Student Newspaper at Hawaii Community College to Shut Down

The student newspaper at Kaua‘i Community College in Hawaii will be shuttered due to low enrollment in related journalism courses. Ka Leo O KCC has apparently been operating under the threat of closure for the past year — after KCC officials observed a lack of student interest in the school’s rebooted j-program. The program will also be cut.

Yet, while a newspaper production course was especially integral in the creation of the pub’s three print issues each semester, editor-in-chief Shaina Nacion holds out hope administrators might recognize the larger benefits of supporting the paper beyond its classroom affiliation.

As Nacion tells Courtney Teague, the associate news editor for Ka Leo O Hawaiʻi at the University of Hawaiʻi at Mānoa, “It would be better if they saw it a different way, as something valuable for students to show their work in and something that students could pass on to people and say, ‘Look I contributed to this, I have something concrete to show for my time here.'”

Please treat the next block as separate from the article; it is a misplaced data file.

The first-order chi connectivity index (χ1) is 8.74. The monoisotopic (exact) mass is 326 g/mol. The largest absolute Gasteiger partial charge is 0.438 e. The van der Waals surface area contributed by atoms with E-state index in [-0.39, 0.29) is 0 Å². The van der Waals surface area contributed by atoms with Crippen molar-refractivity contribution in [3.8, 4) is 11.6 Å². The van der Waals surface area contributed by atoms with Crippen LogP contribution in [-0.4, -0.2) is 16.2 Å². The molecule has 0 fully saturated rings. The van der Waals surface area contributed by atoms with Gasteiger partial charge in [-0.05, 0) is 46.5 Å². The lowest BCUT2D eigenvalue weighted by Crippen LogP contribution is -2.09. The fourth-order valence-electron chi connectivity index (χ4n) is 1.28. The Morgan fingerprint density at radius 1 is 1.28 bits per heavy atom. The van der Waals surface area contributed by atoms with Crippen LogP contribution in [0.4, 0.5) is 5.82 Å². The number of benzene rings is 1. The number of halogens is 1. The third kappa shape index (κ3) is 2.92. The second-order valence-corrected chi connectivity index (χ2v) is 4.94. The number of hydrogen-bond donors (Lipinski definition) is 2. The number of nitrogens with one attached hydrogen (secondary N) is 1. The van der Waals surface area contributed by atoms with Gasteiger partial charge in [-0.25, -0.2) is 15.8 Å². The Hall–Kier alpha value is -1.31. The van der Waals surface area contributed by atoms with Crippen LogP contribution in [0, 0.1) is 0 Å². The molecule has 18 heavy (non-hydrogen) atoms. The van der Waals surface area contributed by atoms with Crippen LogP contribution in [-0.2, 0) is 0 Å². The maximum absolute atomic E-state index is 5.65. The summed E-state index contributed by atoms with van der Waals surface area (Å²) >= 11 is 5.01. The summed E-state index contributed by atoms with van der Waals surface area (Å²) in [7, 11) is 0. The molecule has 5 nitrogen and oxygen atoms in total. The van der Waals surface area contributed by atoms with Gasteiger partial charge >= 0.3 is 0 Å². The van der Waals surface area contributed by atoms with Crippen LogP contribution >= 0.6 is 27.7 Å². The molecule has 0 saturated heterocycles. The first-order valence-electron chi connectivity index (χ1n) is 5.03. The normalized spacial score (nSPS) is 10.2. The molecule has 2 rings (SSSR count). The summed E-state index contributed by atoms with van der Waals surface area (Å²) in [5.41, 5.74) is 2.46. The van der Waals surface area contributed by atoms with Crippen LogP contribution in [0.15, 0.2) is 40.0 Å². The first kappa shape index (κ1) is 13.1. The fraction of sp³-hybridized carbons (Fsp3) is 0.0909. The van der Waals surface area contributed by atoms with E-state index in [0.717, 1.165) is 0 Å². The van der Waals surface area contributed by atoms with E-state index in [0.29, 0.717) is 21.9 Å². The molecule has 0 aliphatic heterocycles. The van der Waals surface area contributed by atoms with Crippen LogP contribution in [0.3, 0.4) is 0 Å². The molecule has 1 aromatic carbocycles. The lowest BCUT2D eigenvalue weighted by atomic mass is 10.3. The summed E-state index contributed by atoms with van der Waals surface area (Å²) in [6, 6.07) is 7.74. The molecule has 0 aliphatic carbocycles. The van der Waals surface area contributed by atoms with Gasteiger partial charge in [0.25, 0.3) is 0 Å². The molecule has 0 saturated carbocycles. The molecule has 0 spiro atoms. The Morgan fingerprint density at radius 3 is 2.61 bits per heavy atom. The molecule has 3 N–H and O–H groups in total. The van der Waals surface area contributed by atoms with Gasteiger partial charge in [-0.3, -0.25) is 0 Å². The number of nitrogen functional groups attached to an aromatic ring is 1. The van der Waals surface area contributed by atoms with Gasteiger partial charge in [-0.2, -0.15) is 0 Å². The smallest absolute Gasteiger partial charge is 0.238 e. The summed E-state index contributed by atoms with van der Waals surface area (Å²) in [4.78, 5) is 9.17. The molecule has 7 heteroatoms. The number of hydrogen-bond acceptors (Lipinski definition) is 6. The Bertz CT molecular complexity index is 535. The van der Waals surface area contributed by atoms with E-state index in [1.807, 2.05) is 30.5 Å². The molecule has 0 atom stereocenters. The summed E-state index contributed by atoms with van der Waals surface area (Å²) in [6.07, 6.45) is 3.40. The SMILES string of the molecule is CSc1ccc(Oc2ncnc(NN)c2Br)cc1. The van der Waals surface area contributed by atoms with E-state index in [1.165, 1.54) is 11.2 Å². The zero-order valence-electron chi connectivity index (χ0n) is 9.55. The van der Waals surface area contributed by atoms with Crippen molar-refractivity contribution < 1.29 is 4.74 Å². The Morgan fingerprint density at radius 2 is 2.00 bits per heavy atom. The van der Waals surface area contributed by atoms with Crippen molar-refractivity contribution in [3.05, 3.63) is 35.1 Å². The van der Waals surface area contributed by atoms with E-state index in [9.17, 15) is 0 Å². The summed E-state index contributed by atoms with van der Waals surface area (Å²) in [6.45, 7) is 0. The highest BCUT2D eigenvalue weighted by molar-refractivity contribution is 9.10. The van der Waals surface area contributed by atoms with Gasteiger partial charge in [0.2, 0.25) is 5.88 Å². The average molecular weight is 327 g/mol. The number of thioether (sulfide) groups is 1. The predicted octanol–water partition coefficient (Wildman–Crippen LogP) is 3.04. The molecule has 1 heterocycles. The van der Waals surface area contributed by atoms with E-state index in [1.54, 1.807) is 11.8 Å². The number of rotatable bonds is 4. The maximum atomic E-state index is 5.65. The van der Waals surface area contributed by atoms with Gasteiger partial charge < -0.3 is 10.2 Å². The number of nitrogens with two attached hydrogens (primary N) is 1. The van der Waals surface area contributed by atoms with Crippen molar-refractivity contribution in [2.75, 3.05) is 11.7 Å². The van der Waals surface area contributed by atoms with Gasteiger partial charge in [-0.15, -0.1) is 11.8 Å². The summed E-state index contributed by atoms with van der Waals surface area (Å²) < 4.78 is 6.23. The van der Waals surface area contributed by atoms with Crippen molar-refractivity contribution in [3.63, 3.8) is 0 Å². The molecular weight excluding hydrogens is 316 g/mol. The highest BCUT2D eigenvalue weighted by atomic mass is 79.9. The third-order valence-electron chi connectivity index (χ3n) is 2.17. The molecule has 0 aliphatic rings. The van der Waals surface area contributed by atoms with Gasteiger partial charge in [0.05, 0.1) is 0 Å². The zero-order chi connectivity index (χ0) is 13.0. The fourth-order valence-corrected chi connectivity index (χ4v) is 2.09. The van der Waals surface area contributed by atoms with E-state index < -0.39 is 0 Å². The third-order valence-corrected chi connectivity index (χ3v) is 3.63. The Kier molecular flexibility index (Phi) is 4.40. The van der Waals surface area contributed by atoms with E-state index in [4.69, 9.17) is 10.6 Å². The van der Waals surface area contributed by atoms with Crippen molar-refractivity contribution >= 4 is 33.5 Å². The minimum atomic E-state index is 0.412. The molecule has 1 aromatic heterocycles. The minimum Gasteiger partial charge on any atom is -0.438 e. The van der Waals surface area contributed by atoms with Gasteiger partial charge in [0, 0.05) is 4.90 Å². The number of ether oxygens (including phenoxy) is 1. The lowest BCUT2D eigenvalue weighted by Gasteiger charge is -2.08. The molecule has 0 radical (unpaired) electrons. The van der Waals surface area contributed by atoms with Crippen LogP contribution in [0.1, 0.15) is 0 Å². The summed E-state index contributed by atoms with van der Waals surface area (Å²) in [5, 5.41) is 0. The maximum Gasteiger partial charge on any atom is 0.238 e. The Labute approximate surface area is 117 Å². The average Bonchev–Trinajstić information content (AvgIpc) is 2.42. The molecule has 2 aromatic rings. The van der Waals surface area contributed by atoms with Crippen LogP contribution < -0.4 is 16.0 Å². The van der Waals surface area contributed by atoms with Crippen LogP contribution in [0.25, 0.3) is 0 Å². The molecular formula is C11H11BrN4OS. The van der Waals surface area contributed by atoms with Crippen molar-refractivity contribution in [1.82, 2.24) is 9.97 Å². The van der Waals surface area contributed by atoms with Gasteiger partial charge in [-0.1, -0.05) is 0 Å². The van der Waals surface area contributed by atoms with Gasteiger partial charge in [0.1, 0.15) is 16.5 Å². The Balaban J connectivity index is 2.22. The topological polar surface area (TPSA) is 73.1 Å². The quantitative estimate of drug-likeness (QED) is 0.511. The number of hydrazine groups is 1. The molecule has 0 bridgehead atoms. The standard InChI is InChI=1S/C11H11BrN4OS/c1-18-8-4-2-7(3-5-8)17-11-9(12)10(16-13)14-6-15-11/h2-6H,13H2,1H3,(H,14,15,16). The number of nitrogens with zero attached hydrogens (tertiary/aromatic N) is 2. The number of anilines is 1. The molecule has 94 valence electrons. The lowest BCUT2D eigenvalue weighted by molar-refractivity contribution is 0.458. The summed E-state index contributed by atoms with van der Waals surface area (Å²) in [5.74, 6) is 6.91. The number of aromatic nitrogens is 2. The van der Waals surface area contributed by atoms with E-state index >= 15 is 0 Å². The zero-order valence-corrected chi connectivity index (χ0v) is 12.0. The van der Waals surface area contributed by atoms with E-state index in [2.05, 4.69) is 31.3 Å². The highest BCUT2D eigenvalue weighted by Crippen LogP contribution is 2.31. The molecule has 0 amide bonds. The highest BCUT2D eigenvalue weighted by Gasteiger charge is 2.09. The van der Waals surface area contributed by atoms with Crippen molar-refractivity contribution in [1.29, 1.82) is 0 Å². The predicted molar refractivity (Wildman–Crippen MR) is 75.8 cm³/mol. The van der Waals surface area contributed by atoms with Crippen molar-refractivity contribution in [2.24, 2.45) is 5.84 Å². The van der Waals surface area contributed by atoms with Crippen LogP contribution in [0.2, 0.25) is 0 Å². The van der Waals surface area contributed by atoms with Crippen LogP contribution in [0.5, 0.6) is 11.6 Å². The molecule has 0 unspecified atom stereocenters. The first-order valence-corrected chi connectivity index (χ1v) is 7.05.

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There is a ‘but’ though. Nacion: “Personally, I feel that there’s not any demand for a newspaper here at the college because news travels so quickly that pretty much everything that we publish is either old news or almost old news.”

Then maybe a reinvention/digitization/mobile-ization is the answer? After all, the (admittedly aging) lead story on the Ka Leo O KCC homepage focuses on the school’s “big plans for digital media.”

Yet, for now at least, the solution is to cease operations.

As Teague reports in her excellent rundown, the most unique section of the paper set to fade away with the publication overall: Ke Kukui, featuring pieces by KCC Hawaiian Studies students in the native Hawaiian language.

And in any language, a separate element which may sadly expand on KCC’s campus without its student media voice: unchecked power grabs.

Once more, the well-spoken Nacion: “In the past, we’ve had a few controversial articles where student government members came to the newspaper and had complaints about the way student government was run. In the future, if there’s no way of checking your power, then people can just pretty much do anything.”

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